Batteries come in all shapes, sizes and compositions.

And while they often go unnoticed, these small, handy power packs provide a steady supply of electrical energy that powers some of life’s most essential items.

The different types of batteries include:

  • Household batteries (rechargeable and non-rechargeable). These are the most common types of batteries that power things like cell phones, toys and hearing aids.
  • Industrial batteries. These batteries exist to power heavy-duty systems like machinery, railroad and telecommunications systems.
  • Vehicle batteries. These are large, yet fairly easy to use. And they power our cars, motorcycles, boats and other motorized vehicles.

What’s the science behind batteries?

In a nutshell, a battery slowly converts chemicals packed inside it into electrical energy, or electricity. That energy is typically released over a period of days, weeks, months or even years.

The electricity is produced through an oxidation/reduction reaction which occurs when electrons are transferred from one substance to another.

5 Battery-Powered Science Experiments to Try In Afterschool

In honor of National Battery Day, we’ve rounded up a few of our favorite battery-powered experiments for students to try after school.

*These activities require adult supervision. While most are designed for older students, younger students may participate and will enjoy watching the experiments.

Make a Lemon Battery

Create a battery out of lemons that produces enough energy to power a digital clock!

Materials:

  • 4 lemons
  • 4 galvanized nails
  • 4 pieces of copper
  • 5 alligator clip wires
  • A small digital clock to power up

Visit Chrome Battery to see the full experiment.

Electrolysis of Water

Use the energy from a 9V battery to separate liquid molecules (hydrogen and oxygen) to create even more energy. As a result, the energy produced will literally split the water! In this experiment, students will test to see which water solution is the best conductor of electricity.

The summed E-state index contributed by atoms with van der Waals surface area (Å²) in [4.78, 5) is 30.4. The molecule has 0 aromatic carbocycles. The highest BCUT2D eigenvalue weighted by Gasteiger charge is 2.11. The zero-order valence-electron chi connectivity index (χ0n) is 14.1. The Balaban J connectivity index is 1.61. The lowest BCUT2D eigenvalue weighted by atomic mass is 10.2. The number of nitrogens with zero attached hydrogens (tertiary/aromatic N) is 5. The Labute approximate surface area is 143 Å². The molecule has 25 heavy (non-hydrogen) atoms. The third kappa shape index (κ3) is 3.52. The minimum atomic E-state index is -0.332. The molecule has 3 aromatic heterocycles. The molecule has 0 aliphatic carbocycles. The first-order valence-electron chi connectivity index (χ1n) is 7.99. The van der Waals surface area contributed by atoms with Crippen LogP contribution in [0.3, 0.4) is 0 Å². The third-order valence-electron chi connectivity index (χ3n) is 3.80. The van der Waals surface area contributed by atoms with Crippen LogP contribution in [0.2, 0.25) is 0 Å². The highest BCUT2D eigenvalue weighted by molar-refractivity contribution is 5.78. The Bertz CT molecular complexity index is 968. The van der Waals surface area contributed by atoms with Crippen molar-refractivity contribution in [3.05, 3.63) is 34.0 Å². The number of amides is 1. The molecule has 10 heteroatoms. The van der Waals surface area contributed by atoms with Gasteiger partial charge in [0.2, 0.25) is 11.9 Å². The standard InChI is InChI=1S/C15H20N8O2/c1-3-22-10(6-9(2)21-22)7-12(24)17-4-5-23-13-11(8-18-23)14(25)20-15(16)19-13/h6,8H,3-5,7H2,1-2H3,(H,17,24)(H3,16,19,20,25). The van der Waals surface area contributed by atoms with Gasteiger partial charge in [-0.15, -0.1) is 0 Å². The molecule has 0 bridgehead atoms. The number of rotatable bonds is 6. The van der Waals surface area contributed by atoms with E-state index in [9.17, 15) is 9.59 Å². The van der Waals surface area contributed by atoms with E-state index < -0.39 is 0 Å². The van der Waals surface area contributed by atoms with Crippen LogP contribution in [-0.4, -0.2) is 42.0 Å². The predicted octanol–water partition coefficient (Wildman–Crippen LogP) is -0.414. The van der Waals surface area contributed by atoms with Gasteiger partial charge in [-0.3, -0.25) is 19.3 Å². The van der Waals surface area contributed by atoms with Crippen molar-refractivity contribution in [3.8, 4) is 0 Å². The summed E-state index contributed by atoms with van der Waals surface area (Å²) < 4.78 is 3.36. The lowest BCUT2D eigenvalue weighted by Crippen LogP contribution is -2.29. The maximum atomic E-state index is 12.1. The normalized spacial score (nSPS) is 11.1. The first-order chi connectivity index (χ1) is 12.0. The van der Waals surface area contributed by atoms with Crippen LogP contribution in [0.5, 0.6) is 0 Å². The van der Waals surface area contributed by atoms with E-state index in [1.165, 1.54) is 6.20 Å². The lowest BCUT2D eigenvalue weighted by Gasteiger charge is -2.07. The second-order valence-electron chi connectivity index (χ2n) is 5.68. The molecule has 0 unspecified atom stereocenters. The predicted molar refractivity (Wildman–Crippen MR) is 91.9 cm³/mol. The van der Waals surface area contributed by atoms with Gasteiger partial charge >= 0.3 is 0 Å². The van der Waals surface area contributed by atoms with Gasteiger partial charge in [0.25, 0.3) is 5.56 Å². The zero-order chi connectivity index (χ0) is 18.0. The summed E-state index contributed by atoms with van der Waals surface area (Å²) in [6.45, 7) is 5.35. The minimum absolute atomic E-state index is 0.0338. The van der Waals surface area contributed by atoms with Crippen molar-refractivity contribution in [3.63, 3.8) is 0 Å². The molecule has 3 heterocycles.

Materials:

  • Distilled water
  • Tap water
  • 2 silver-colored thumb tacks
  • 9V battery
  • Small, clear plastic container
  • 2 test tubes
  • Stopwatch
  • Baking soda
  • Table salt
  • Lemon
  • Dishwashing detergent

Visit Education.com to see the full experiment.

Which Battery Lasts the Longest?

This experiment explores the difference between alkaline and non-alkaline batteries. Students will also determine which type of battery lasts longer: brand-name batteries or generic brands.

Materials:

  • Several different brands of AA batteries. Try to purchase batteries that all have roughly the same expiration date (at least within the same year), and note the price you paid per battery. Here are some suggestions:
  • Brand-name batteries (Rayovac, Energizer, Duracell, Eveready and Panasonic)
  • Generic brands (CVS, Walgreens, Rite Aid and Kirkland/Costco)
  • Several identical flashlights that take two AA batteries (get one flashlight for each type of battery you plan to test)
  • Notebook
  • Clock or watch
  • Masking tape (for labels)

Visit Education.com to see the full experiment.

Build an Electric Motor

Harness the power of one AA battery to build an electric motor that spins!

Materials:

  • One AA Battery
  • Copper Wire (18 gauge should work)
  • A neodymium (rare earth) magnet
  • Wire cutters
  • Needle-nosed pliers
  • Ruler

For the optical illusion version:

Visit Frugal Fun for Boys and Girls to see the full experiment.

Dirt Battery

This experiment doesn’t involve an actual battery. But it uses ordinary items and materials, like dirt, to build a makeshift battery that can power a little LED light!

Materials:

  • Ice cube tray
  • Galvanized steel screws
  • Copper wire
  • Dirt
  • LED pin Lights

Visit Teach Beside Me to see the full experiment.

Batteries are small power packs that make it possible for cell phones, medical devices and other essential technologies to exist. Use these battery-powered science experiments to help students explore the magic of batteries after school.